State Labeling Would Be a Logistical Calamity

By Anderson Haxton ​
​Wastewatcher, August 2014

For the past several years, activist groups such as Food Democracy Now! and Just Label It! have been pushing for mandatory labeling of genetically modified organisms (GMOs).  Unfortunately, the exuberance of this grassroots effort may cause more harm than good.

GMOs are biotechnologically advanced plants that produce higher outputs while requiring fewer pesticides and fertilizers.  Since up to 80 percent of packaged foods in the United States contain ingredients that were genetically modified, whether consumers know it or not, GMOs have been safely incorporated into their lives.  Nonetheless, GMO labeling proponents have made the issue into a hot topic in state legislatures across the country.  To date in 2014, there have been 67 proposed pieces of legislation in 25 states addressing GMO labeling.

Despite the rhetoric of the GMO labeling activists, there are no real issues with GMOs.  On October 20, 2012, the American Association for the Advancement of Science (AAAS) said, “The science is quite clear: crop improvement by the modern molecular techniques of biotechnology is safe.  Consuming foods containing ingredients derived from GM crops is no riskier than consuming the same foods containing ingredients from crop plants modified by conventional plant improvement techniques.”  The Food and Drug Administration (FDA) agrees.  A March 28, 2014 article in The Hill quoted FDA Commissioner Margaret Hamburg’s testimony before Congress, in which she stated “We have not seen evidence of safety risks associated with genetically modified foods.”

Nonetheless, mandatory GMO labeling has caught the attention of vocal, prominent allies beyond the activist groups, including Jerry Greenfield, co-founder of Ben and Jerry’s Ice Cream.  In a July 10, 2014 Des Moines Register article, Greenfield stated, “This is not some crazy idea. It is common sense.”

Aside from the science, this debate also matters because of cost.  A Cornell University study released on May 12, 2014 found that “New York’s proposed mandatory GMO labeling bill would cost families an average of $500 per year at the checkout aisle. The study comes on the heels of similar studies in Washington State and California that showed mandatory GMO labels would result in similar increases in the cost of food.”  Families who are not concerned about GMOs, and therefore indifferent to GMO labeling, could be forced to pay for something they neither need nor want.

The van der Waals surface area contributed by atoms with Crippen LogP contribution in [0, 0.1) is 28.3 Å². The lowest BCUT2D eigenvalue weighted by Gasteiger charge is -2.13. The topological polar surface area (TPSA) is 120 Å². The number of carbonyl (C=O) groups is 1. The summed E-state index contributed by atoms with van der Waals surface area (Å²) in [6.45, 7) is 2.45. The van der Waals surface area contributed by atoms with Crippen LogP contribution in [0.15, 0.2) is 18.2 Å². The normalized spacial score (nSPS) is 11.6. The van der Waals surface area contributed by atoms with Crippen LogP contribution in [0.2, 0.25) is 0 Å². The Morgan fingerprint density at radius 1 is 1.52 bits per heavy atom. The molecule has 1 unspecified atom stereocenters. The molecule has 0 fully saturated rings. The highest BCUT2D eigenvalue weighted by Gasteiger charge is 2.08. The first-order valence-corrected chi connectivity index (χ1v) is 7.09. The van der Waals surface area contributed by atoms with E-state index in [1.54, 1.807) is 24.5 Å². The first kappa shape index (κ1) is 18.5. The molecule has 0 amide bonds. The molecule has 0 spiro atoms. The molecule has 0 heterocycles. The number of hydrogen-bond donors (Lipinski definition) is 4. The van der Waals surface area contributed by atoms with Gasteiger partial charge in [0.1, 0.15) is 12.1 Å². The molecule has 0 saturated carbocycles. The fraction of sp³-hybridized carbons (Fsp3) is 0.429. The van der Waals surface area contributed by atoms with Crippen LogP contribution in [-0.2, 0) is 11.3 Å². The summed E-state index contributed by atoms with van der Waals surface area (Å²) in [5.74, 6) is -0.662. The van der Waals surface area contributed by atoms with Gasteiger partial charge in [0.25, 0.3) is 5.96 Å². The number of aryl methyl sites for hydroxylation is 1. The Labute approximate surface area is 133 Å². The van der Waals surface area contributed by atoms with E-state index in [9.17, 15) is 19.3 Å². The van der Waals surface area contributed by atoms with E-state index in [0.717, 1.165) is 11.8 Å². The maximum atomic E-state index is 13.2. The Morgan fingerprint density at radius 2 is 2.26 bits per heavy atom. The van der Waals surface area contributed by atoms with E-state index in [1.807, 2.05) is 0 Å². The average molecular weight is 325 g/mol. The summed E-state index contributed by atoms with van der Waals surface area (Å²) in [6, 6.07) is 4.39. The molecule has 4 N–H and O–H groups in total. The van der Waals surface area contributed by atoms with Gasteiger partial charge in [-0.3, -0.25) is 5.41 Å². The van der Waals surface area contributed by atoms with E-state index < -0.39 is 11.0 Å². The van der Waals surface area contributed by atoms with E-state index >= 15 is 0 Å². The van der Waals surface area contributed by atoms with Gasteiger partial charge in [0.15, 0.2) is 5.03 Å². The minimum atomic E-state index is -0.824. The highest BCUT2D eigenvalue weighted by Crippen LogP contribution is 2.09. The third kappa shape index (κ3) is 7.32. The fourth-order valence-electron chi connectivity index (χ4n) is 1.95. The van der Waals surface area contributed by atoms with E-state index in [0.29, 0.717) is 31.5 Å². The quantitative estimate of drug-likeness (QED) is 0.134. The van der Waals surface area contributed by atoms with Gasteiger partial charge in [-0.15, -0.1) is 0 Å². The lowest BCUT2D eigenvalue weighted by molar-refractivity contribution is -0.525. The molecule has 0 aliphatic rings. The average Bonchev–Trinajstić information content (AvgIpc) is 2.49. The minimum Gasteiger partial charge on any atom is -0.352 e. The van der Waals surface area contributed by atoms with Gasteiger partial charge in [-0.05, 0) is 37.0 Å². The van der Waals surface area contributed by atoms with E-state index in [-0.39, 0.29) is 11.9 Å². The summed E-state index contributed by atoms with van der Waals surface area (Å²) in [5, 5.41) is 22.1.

Even if GMO labeling were to become a reality, substantial problems would be created if individual states structured their own unique requirements.  Supermarkets are often restocked from multistate warehouses, and, if one state adopts a different rule, food segregation will be necessary for companies to comply with the law.  According to the Albany Times Union, “The problem will be compounded if other states adopt different labelling bills.  Will warehouses have to triple- or quadruple-slot items?  What products will stores no longer be able to carry?  What will this do to consumer prices? The need for a national standard is clear.”

Given the endorsement of GMOs by the FDA and outside scientists, the issue of labeling GMO food does not seem pressing.  Indeed, the exorbitant costs imposed upon families by such labeling should give pause to any lawmaker considering compulsory requirements.  State-based labeling standards would be a logistical disaster for grocery stores and would further drive up costs.  While free market advocates believe labeling should not be required at all, if legislators decide to impose such a standard, it must be done by Congress or a federal agency such as the FDA.

 

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